Original title: La settima donna
Directed by: Franco Prosperi
Franco Prosperi, no not the Mondo maverick, but the other Franco Prosperi, writer of such classic films as Jess Franco’s Mondo Canibale (White Cannibal Queen) 1980, Mario Bava’s La ragazza che sapeva troppo (The Evil Eye) 1963 and Ercole al centro della Terra (Hercules in the Haunted World) 1961 - which he co-directed with Bava, and director of low budget and exploitation films such as Un uomo dalla pelle dura (The Boxer) 1972 and this one, Last House on the Beach, serves up a decent home invasion rape revenge yarn with a solid set of actors like Ray Lovelock, Florinda Bolkan, Sherry Buchanan and Laura Trotter in the cast!
Basically, and vaguely, The Last House on the Beach is yet another take on Ingmar Bergman’s Jungfrukällan (The Virgin Spring) 1960, written by Ulla Isaksson. The same movie that inspired sardonic grit-fests like Wes Craven’s Last House on the Left, Aldo Lado’s L’ultimo treno della note (Night Train Murders) 1975 and Ruggero Deodato’s La casa sperduta nel parco (House on the Edge of the Park) 1980, and also this variant Franco Prosperi’s La settima Donna (Last House on the Beach).
Three bank robbers, under the lead of Aldo [Ray Lovelock], take to hiding in a summerhouse inhabited by Sister Christina [Florinda Bolkan] and half dozen young women. The men take the young woman hostage – after beating the maid to death with a hot iron. Tension builds as the thugs start to rape and abuse the women one by one, eventually forcing Sister Christina to go against her faith, refuse to turn the other cheek and start to take revenge!
Romano Migliorini and Gianbattista Mussetto wrote a screenplay from the story by Ettore Sanzò. Ettore Sanzò had previously written screenplays to Aldo Lado’s Night Train Murders and Massimo Dallamano’s magnificent La polizia chiede auto (What have they done to Your Daughters) 1974, so Sanzó had been up the “young women in peril” street before. Despite being gritty, misogynistic and grim, the movie is still somewhat cheesy, possibly more due to the shoddy dubbing more than the actual performances or narrative. But not all is lost, some effective passages of dialogue work in a timeframe that helps set a time limit and a tension builder in the shape of the returning buss that will arrive and pick up Sister Christina and the young women. In some ways it works as a reliever as we know help – or possible salvation – will be on the way, but when the Nuns at the convent call, without getting through, to tell them that the buss will be a da late, it works as a tension builder instead. Sister Christina is relying on keeping everyone safe until the buss arrives on the third day, but as this isn’t going to happen, tension builds to a boiling point… well kind of.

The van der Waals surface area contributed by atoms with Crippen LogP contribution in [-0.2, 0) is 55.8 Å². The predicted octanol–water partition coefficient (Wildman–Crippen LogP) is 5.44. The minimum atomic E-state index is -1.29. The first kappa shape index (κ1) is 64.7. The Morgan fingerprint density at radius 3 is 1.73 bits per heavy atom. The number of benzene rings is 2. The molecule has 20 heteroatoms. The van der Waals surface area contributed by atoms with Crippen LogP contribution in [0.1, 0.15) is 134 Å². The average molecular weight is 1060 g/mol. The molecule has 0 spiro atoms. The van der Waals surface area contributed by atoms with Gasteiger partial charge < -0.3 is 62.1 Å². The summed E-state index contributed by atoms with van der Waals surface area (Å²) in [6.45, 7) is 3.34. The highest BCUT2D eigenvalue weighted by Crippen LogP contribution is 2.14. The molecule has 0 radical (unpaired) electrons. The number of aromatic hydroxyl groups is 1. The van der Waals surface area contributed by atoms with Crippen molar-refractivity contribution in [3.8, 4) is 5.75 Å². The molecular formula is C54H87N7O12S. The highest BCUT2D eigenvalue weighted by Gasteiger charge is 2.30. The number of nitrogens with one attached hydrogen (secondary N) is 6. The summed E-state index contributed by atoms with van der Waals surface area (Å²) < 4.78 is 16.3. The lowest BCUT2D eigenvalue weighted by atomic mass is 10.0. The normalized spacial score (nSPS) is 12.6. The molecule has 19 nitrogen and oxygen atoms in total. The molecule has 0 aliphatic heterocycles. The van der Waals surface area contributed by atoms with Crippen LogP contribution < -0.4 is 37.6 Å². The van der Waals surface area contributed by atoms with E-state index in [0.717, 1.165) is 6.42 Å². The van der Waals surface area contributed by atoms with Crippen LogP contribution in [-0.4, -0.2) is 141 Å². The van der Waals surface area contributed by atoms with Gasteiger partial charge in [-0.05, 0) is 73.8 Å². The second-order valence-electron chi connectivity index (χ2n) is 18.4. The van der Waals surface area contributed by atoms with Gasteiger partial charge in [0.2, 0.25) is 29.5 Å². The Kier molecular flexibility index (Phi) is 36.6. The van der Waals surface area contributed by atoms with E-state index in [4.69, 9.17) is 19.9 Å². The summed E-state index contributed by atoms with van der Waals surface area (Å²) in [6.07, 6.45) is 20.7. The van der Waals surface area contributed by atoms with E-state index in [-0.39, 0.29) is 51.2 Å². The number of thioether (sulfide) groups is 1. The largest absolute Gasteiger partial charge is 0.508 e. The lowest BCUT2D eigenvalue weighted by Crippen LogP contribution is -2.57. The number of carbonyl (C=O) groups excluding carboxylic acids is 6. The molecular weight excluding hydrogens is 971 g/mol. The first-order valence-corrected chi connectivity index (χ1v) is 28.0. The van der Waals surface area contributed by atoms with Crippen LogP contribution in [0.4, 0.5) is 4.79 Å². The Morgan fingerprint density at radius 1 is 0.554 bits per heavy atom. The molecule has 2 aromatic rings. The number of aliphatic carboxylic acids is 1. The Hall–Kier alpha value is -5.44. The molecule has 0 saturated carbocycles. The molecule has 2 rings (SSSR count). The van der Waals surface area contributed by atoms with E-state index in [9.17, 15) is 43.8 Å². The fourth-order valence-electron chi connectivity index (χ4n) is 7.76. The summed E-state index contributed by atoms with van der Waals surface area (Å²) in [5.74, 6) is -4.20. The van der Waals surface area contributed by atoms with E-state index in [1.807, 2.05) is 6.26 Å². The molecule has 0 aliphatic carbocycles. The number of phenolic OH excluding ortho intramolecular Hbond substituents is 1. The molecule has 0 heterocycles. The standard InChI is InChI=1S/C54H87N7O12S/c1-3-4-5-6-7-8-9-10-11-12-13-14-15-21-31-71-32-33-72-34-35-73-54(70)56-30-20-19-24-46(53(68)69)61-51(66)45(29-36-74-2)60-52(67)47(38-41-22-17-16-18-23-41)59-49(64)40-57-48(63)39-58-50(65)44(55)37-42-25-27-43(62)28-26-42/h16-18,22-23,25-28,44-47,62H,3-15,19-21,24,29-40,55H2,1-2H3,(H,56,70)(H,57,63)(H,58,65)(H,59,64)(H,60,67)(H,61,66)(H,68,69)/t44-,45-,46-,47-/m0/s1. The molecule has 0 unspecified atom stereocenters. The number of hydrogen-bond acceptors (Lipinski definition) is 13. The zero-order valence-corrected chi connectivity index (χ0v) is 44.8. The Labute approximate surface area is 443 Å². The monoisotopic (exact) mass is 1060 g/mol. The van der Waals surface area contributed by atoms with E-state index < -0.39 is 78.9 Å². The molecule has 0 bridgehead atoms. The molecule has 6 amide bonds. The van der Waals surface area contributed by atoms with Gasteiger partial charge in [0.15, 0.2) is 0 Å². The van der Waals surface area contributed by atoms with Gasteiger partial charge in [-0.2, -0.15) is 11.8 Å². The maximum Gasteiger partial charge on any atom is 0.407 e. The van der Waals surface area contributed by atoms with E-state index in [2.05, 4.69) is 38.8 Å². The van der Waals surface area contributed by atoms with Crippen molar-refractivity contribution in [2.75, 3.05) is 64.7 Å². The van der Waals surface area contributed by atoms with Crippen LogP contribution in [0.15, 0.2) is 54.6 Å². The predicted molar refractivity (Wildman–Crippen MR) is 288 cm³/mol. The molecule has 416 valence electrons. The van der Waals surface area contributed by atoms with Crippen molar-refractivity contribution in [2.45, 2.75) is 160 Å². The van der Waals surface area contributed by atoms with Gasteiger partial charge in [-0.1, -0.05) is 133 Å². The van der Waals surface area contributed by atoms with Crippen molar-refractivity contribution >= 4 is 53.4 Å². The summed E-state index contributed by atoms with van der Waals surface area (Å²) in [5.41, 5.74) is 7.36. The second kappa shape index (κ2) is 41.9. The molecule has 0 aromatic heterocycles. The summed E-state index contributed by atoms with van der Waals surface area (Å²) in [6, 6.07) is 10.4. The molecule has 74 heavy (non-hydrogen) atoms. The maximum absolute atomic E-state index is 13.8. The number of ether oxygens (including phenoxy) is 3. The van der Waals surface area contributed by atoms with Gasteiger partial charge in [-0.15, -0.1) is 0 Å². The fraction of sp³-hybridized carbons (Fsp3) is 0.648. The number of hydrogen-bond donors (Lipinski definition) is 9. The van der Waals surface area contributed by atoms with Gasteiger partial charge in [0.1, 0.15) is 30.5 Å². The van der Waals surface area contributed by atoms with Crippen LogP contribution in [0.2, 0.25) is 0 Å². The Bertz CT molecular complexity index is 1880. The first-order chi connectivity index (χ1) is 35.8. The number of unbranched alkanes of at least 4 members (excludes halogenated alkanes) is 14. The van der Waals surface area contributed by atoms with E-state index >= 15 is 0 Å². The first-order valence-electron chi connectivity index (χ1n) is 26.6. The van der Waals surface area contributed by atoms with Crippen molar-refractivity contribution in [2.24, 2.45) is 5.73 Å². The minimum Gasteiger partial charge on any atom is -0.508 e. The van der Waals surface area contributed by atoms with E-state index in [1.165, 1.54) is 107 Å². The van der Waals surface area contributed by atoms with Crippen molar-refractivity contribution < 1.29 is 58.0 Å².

Characters are polarized; the male bank robbers are sinister, randy and somewhat dumb, whilst the girls are gentle, savvy and innocent– despite an early scene where they slip out of their tops whilst sunbathing, but quickly put them back on when Sister Christina approaches the pool area. This is simply Good versus Evil, with the exception of Lovelock who, in this mix, comes off as a dimensional character. (Which he isn’t really.)
Lovelock acts as something of a red herring, as he at times steps in to stop abuse, or help a girl out, but on the other hand provokes the two other kidnappers to go over the edge, holds a knife to Sister Christina and forces her to watch the other two thugs rape one of the young women. He also has a strange flirt with Margret [Luisa Maneri] who he bonds with and shows some form of affection for… but we all know that just below the surface it’s old school manipulation!
As all rape-revenge flicks, the main narrative is to push the god-fearing protagonist as far as possible until this character snaps and becomes a like worthy or equal force of antagonism towards the antagonists. In Last house on the Beach, a very symbolic act is used to show Sister Catherine's transition as she steps up and takes on the villains who have molested, terrorized, raped and murdered members of her young flock!
Early on you can hear a super weird Roxy Music sound-alike track “Place for the Landing” courtesy of Roberto Pregadio with Ray Lovelock blurting out vocals in his best Bryan Ferry imitation. But there’s a really neat title track with the great Edda Dell’Orso that adds the versatile mix of this movie. If nothing else, I take the great soundtrack with me from this film.
A lurid piece of trash that possibly becomes grittier as the groovy Roberto Pregadio soundtrack is blasted loud over almost every scene of violence and misogynist moments are depicted in surreal fashion mixing extreme close ups, victim point of view, and slow-motion whilst eerie dronish beats play over the sadistic acts. Last House on the Beach is rape revenge, home invasion cheapie done the book, worth the time, but not one that left an imprint in time.
Oh, and if anyone knows if there’s two or one Franco Prosperi, and if so, who made what, then please let me know. Personally I can’t decide if there actually where/are two or really just one. They both worked at the same time, in the same industry, in the same country in the same genre and at times on the same film it seems… Reading filmographies, their paths cross a few steps to close of each other on several occasions to be just coincidental. Right now, I’m leaning towards there being only one, as THIS Franco Prosperi supposedly edited Jacopetti & the other Prosperi’s Addio zio Tom (Goodbye Uncle Tom) 1971… it’s confusing, so anyone who actually KNOWS, you are more than welcome to let me know.